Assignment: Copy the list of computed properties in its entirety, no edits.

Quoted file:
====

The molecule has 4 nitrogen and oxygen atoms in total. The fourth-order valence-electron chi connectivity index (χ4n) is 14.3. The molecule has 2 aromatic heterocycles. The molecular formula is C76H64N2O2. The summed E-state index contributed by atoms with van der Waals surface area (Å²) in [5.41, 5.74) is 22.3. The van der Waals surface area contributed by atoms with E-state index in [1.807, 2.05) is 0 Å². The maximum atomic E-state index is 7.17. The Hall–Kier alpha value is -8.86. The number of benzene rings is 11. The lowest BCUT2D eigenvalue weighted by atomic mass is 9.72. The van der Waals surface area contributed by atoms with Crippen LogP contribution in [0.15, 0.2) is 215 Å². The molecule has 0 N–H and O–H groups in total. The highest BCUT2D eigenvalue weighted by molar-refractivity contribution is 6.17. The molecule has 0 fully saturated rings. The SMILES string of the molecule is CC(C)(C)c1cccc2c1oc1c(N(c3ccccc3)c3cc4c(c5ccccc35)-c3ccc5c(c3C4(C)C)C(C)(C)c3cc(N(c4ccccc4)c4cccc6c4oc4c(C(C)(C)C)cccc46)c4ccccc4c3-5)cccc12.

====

The molecule has 4 nitrogen and oxygen atoms in total. The fourth-order valence-electron chi connectivity index (χ4n) is 14.3. The molecule has 2 aromatic heterocycles. The molecular formula is C76H64N2O2. The summed E-state index contributed by atoms with van der Waals surface area (Å²) in [5.41, 5.74) is 22.3. The van der Waals surface area contributed by atoms with E-state index in [1.807, 2.05) is 0 Å². The maximum atomic E-state index is 7.17. The Hall–Kier alpha value is -8.86. The number of benzene rings is 11. The lowest BCUT2D eigenvalue weighted by atomic mass is 9.72. The van der Waals surface area contributed by atoms with Crippen LogP contribution in [0.15, 0.2) is 215 Å². The molecule has 0 N–H and O–H groups in total. The highest BCUT2D eigenvalue weighted by molar-refractivity contribution is 6.17. The molecule has 0 fully saturated rings. The SMILES string of the molecule is CC(C)(C)c1cccc2c1oc1c(N(c3ccccc3)c3cc4c(c5ccccc35)-c3ccc5c(c3C4(C)C)C(C)(C)c3cc(N(c4ccccc4)c4cccc6c4oc4c(C(C)(C)C)cccc46)c4ccccc4c3-5)cccc12.